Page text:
So many ways to analyze genomic DNA methylation, so little time (and money). With so many choices available these days it’s not easy to figure out the best method to use for methylome studies. A new survey of two Nature Biotechnology papers by Stephan Beck from the UK’s University College London puts together the vital stats from head-to-head comparisons, and gives you all of the pros and cons.
Beck compiled the results from two studies that were part of the International Human Epigenome Project, which compared six methylome analysis techniques with an eye towards finding methods to help create accurate reference methylomes for the effort, and pulled out the key features for each. Both papers (Nature Biotechnology, October 2010 Bock et al. and Nature Biotechnolgy, October 2010 Harris et al.) were also featured in this month’s Nature Biotechnolgy issue. The six methods tested were MethylC-seq, MeDIP-seq, MethylCap-seq, MBD-seq, RRBS and Infinium and they were assessed in several categories including:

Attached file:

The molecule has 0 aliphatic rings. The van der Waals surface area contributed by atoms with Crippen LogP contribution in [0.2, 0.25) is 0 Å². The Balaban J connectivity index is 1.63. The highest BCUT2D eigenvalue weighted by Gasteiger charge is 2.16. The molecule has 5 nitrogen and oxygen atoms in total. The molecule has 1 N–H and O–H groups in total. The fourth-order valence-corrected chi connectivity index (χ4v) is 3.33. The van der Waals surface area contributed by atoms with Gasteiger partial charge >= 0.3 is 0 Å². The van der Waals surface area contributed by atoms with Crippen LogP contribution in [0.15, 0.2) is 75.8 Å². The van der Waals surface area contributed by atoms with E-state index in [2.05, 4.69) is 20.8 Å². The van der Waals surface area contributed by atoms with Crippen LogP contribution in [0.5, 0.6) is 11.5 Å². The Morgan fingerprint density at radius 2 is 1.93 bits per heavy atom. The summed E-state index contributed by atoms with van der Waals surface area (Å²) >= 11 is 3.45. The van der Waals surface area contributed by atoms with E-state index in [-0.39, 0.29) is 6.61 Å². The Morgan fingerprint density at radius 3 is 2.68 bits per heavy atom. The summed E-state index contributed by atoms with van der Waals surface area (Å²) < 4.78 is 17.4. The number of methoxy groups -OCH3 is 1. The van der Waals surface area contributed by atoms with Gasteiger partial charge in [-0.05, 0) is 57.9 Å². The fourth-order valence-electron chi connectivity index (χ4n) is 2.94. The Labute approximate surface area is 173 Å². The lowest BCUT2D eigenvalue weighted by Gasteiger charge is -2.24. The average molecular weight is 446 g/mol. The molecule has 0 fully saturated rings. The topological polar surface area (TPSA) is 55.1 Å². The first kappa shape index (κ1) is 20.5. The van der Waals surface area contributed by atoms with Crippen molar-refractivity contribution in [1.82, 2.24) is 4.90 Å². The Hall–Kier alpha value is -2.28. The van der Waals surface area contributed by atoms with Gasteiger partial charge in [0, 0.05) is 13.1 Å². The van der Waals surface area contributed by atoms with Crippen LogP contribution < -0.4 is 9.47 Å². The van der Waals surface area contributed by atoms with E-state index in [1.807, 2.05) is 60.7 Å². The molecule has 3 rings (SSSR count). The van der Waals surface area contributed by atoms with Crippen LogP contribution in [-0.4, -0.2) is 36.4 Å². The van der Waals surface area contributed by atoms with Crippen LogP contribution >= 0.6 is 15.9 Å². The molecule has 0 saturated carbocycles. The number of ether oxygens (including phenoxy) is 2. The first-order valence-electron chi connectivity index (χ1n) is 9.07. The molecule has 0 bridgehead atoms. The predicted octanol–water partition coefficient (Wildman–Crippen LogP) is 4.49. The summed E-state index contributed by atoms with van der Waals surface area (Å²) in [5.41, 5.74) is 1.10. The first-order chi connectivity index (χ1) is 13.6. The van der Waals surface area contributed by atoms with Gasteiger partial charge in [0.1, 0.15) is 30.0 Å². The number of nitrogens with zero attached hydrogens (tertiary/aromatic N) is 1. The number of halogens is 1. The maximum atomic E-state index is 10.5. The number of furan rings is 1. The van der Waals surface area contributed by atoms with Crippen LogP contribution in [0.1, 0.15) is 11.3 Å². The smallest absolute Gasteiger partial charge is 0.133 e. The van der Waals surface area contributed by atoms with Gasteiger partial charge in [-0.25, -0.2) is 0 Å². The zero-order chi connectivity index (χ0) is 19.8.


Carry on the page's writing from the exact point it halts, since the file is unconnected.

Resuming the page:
- Genomic DNA Used– Anywhere from 0.03ug to 5ug
- Readout– Five were sequencing based, one was array based
- Assay– 3 use bisulfite conversion, the rest use antibody, or MBD affinity reagents
- Resolution– Ranging from 1bp to 100-1000bps
- Coverage– Most can cover the whole genome, but RRBS (~10%) and Infinium (~0.1%) are designed to look at only certain areas.
- Cost– Anywhere from $200 for an Infinium array to $20-100k for full coverage MethylC-seq.
The good news is that all methods showed good concordance with the others (anywhere from 84-100%), so you will probably get high quality results regardless of your methylome weapon of choice. Now that we know that performance is probably not an issue, and it no longer costs a king’s ransom to run, researchers are free to choose whatever methylome analysis method they like, or that works best for their particular lab.
If you’re looking to tame the methylome for yourself, check out Dr. Beck’s review, as well as the individual studies at Nature Biotechnology, October 2010 Beck. Most of the work has already been done for you, so what do you have to lose?